New Faculty Member Brings a Fearless Approach to Ubiquitous Computing
Alexander Adams has made the transition from full-time musician to full-time assistant professor in ubiquitous computing. His interest in learning how to build the tools and instruments he used as a musician led him back to school and set him on a path toward building wearable sensing devices.
Adams arrives at Georgia Tech after receiving his Ph.D. from Cornell University in 2021. After serving as a research scientist for the Precision Behavioral Health Initiative at Cornell Tech, Adams brings to the School of Interactive Computing a passion for developing equitable ubiquitous computing and wearable devices within the healthcare industry.
Adams is in the process of setting up his Uncommon Sense Lab, which will center around the development of hardware-based ubiquitous technology. Adams said the lab will be a place where the students he works with won’t have to be afraid of throwing around big ideas.
“That’s really what’s exciting right now,” Adams said. “In the short time I’ve been here, the undergrad and masters students are really sharp and unafraid to try stuff.”
Adams will spend the spring semester completing the construction of his lab and recruiting students.
What interests you about working at Georgia Tech?
I was looking at interdisciplinary schools and schools that support interdisciplinary research. Georgia Tech is huge in ubiquitous computing. I’ve had lots of colleagues that worked here and students who worked with me who did their masters here. After interviewing, I just realized how much more Georgia Tech offered — not just in support for my type of work but people that complemented my work. I’m not a person who wants to do research and then stick it on a shelf and move on. I want to do research and hand it to someone who’s an expert and start the next phase of what needs to happen, whether that be human-centered design or the psychology behind it, and then be there to hopefully see it in the hands of people in live scenarios.
What will your research consist of?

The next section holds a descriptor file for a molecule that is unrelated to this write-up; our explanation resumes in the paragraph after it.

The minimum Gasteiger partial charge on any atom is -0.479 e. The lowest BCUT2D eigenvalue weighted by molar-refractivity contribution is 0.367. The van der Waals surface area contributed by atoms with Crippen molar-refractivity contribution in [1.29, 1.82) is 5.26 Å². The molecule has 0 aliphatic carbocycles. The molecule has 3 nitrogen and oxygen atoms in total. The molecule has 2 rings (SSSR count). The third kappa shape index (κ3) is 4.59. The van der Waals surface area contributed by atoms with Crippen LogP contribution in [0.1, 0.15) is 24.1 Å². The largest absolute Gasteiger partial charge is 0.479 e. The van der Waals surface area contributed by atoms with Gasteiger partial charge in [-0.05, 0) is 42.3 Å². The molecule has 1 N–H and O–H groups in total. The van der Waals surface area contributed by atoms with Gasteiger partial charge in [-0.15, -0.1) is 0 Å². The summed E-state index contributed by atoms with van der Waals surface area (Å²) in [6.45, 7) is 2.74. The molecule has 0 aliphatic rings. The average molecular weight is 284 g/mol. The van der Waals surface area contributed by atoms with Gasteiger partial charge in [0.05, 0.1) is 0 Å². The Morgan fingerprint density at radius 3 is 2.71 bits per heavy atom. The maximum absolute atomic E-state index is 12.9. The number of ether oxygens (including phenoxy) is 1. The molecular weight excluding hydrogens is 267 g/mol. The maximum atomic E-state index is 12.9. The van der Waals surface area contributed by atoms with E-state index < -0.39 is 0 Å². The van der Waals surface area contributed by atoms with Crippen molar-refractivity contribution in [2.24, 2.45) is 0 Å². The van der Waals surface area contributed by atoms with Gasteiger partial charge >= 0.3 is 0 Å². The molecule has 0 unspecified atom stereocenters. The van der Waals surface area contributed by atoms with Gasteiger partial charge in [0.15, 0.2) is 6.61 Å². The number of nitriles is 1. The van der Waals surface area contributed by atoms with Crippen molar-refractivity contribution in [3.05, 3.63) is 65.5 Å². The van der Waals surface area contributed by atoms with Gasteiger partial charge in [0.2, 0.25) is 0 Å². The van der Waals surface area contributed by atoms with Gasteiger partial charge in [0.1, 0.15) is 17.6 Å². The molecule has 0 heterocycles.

I’m a hardware guy. I build systems for feedback or sensing. My research agenda is on equity and accessibility in healthcare and addressing health disparities from a device. How can we make cheap devices that can attach to people’s computers or phones that can give laboratory results at their home for more continuous care?
What inspired you to pursue this field of research?
It was a long road to get there. I was a professional musician before I was a scientist, and I went back to school to learn how to build the tools that I was using as a musician. My first project related to health was at Cornell, and some people heard that I had an audio background. They said they wanted to build a microphone to listen to the human body. That really hooked me — being able to build something and listening to different aspects of the human body and seeing how that connects to different things like chewing or swallowing or heart conditions. There are some really fulfilling solutions that come out of it.
What do you hope to accomplish in your research?
I’d like to see the stuff that comes out of this lab go out into the world and have an impact and to see startups come out of it and influence new standards in healthcare.
What are you looking forward to about teaching your students and how do you plan on working with them?
The plan is for me to teach ubiquitous computing. I love teaching. I get engaged by engaging students, so I make my courses interactive with a lot of back and forth. I’m looking for a different type of student and learning what they want and how they receive information. I’m looking forward to getting them involved in the research that’s going on, getting them engaged in some of these processes, and teaching them it’s okay to try and build something, it’s okay to break stuff. I want to teach them to fail fast and be exploratory. Don’t be restricted by what you read in one paper.
The following semester after next fall (2023), I’ll be getting my boutique course together, which will be more focused on health technology.